AI algorithms are very ‘data hungry.’ This means that to work well, they must be fed very large amounts of data about lots of different types of people. This usually requires taking different datasets from many different places (for example, different hospitals in different parts of a country, or even from different countries), and adding them all together in one central location.
Unfortunately, this can cause problems, including:
- Security: making the central dataset more vulnerable to cyber-attacks
- Privacy: posing a risk to patient privacy and confidentiality
- Compatibility: making it difficult to compare data that is formatted in different ways, for example, combining one dataset using metric measurements (e.g., grams) and one using imperial measurements (e.g., ounces)
- Collaboration: making it hard for scientists from different organisations to work together
A solution to this is federated learning. In federated learning, none of the datasets ‘belonging’ to different hospitals leave their local hospital. Instead, the algorithm gets sent on a visit to each dataset, learns something new from each of the datasets, and updates itself accordingly. This process is repeated until all the different organisations have reached an agreement that the algorithm is now ‘complete.’
An analogy may make this easier. Imagine there is a baking competition, where six bakers are each trying to make the World’s Best Victoria Sponge Cake. All six bakers have the same basic ingredients: sugar, butter, flour, baking powder, and milk, but each baker is allowed to vary how much of each ingredient they use (e.g., 2 eggs or 4 eggs), and they can add extra ingredients if they wish (e.g., vanilla essence or fresh fruit), to come up with the ultimate recipe (i.e., the ultimate algorithm).
In the centralised version of this competition, all the bakers would come to one location and bake their cakes in front of each other. The bakers in this scenario can each see what the other is doing (privacy challenge); the power may go out to the central location (security challenge); and they cannot consult friends for help or advice (collaboration challenge). One central judge then picks the recipe they like the best.
In the federated version of the competition, each of the bakers bakes the cake in their own home where there is no risk of being copied, they can get help from their friends, and if the power goes out in their house they can use their neighbour’s oven. Once each baker is satisfied with their recipe, they each swap recipes and begin improving the new recipe. This process repeats until all six competitors agree that they have developed the best possible recipe (i.e. the best possible algorithm) and they win the competition as a team.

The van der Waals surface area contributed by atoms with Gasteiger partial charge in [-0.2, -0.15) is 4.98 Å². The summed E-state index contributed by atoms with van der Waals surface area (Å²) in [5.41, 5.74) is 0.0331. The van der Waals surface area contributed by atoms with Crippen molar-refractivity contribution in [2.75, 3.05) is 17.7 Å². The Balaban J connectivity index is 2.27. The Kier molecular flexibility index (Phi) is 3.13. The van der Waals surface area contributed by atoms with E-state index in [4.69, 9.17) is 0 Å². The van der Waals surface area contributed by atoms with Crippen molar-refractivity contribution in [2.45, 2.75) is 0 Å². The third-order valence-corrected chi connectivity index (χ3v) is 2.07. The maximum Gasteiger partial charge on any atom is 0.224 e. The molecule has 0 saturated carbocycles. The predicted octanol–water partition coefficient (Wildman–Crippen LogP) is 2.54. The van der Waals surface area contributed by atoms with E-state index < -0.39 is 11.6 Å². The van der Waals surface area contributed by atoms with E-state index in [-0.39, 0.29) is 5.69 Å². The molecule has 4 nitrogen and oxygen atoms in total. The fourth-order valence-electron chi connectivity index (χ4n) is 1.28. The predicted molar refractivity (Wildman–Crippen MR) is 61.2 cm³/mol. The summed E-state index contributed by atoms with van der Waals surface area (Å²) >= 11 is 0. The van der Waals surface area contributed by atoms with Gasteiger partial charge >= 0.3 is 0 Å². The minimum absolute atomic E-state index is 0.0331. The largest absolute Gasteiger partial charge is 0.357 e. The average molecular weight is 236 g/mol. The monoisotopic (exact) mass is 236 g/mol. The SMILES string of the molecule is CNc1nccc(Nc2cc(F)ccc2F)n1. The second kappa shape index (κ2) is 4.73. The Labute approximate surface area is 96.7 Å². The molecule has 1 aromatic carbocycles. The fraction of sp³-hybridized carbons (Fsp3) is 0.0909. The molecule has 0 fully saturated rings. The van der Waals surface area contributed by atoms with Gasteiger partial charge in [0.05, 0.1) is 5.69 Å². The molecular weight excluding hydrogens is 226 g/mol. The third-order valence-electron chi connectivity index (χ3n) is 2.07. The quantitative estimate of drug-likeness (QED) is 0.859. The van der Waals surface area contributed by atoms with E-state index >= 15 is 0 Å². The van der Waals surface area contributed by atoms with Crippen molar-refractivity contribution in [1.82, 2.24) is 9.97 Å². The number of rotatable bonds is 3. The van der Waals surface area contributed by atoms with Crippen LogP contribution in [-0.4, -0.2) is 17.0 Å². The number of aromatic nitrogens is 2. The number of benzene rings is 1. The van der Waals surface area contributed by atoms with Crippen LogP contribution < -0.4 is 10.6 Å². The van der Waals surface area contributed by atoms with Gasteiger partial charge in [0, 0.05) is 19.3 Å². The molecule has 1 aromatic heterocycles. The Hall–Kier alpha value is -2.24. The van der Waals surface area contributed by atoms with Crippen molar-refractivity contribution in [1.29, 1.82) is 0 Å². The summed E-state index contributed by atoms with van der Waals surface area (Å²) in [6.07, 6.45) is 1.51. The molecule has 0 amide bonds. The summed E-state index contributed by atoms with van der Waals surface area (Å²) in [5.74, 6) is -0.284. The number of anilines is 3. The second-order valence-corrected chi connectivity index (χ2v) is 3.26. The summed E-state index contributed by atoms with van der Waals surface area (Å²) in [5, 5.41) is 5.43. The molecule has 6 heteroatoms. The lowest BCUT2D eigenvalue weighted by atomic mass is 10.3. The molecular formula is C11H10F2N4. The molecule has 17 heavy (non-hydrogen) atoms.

The development of safe and effective AI algorithms for healthcare requires access to very large volumes of population-representative data. Algorithms trained on datasets that are too small, or non-representative, may have issues with both accuracy and bias. The challenge is that, very rarely (if ever) do datasets of the necessary size and representativeness exist in one location, under the control of one organisation. It is far more common for AI training datasets to be created by bringing together multiple different datasets, created in different geographic locations and settings, and controlled by different organisations, into one giant dataset and hosting this on a centralised server. There are, however, a number of problems with this solution:
Creating a very large, centralised dataset creates a security and ‘single point of failure’ challenge. A single source of a very large amount of highly sensitive patient data may be an attractive target for a cyber-attack and protecting against any such attack is likely to be resource intensive and extremely difficult.
Patient data, for example electronic health record (EHR) data, is extremely sensitive and notoriously difficult to anonymise. Traditional methods of de-identification or ‘pseudonymisation’ involve the removal of names and addresses from patient records, but this does not sufficiently protect against privacy threats. It is often possible to re-identify patients from other information contained within their record, such as when they had a baby and where they might live. The chances of re-identification increase as the population coverage of a dataset increases. This is because in a dataset that only represents 10% of a population of interest, there is only a 10% chance that a ‘unique match’ is the person an attacker is trying to identify. In a dataset that covers 100% of the population of interest, there is a 100% chance that a ‘unique match’ is the person an attacker is trying to identify.